Here is another scenario: Mary files a complaint with human resources alleging that one of her co-workers is sexually harassing her. A human resources representative sends Mary’s supervisor an email about the complaint. Here is the exchange:
The supervisor drops the ball, fails to investigate and Mary ends up quitting a couple of weeks later. She then files a charge of discrimination and lawsuit alleging that she was subjected to unlawful sexual harassment. Again, a key piece of evidence is this email exchange. Mary argues that the “nail painting” emoji is frequently used as a way of saying: “don’t care.” Is Mary correct? Well, the Internet seems to think so. Here is a question posed to the Twitter community: “What does that paint your nails emoji mean?” Here is a response: “it’s like ‘I don’t even have the time for you just gonna paint my nails instead cus it’s more important.’”
Why is this relevant? According to Mary, the emoji is evidence that her supervisor did not take the harassment and/or the investigation seriously. In hindsight, the human resources representative wishes she would have followed up to understand what the emoji meant. She would have conducted the investigation herself if she had known the supervisor was going to blow it off. The company’s lawyers also wish the emoji was never used. The same email without the emoji would be far less damaging – making the lawsuit much easier to defend.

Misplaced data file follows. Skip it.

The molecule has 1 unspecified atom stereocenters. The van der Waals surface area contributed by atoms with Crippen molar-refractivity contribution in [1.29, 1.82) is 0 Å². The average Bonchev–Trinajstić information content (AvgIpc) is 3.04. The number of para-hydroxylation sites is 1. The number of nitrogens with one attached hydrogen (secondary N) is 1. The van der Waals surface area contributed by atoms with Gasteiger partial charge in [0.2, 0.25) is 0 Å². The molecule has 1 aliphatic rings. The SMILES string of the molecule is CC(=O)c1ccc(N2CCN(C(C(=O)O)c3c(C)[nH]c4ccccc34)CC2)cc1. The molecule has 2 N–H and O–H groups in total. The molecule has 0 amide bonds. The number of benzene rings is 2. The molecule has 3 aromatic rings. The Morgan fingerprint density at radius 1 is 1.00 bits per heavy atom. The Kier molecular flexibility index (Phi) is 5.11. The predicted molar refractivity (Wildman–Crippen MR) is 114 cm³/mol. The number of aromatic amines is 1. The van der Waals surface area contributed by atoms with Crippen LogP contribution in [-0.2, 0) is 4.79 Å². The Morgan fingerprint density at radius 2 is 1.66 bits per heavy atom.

The Big Picture
At this point, you probably know where this article is headed. People are increasingly using emoji as a means to express ideas, opinions, and emotions. Of relevance here, one survey discovered that 76 percent of Americans admit to having used emoji combinations in workplace communications. This is a significant finding for employers. Why? Most employees have a pretty good filter when it comes to understanding what phrases are inappropriate for electronic communications. For example, most employees know that talking about an attractive intern, referring to a co-worker’s disability or discussing the need to hire “new blood” could land the company in hot water.
Communicating via emoji, however, is an entirely different story. By nature, emojis are used to communicate a concept in a vivid and humorous manner. Although using emojis can be fun, we all know humor can cloud even a superstar employee’s judgment. This is especially true when it involves communicating via simple cartoon images readily available on most electronic devices. It just seems fun and harmless. So what’s the bottom line? Communications containing emoji have more of a tendency to convey inappropriate content. For example, consider the following exchanges that utilize images readily available on most electronic devices: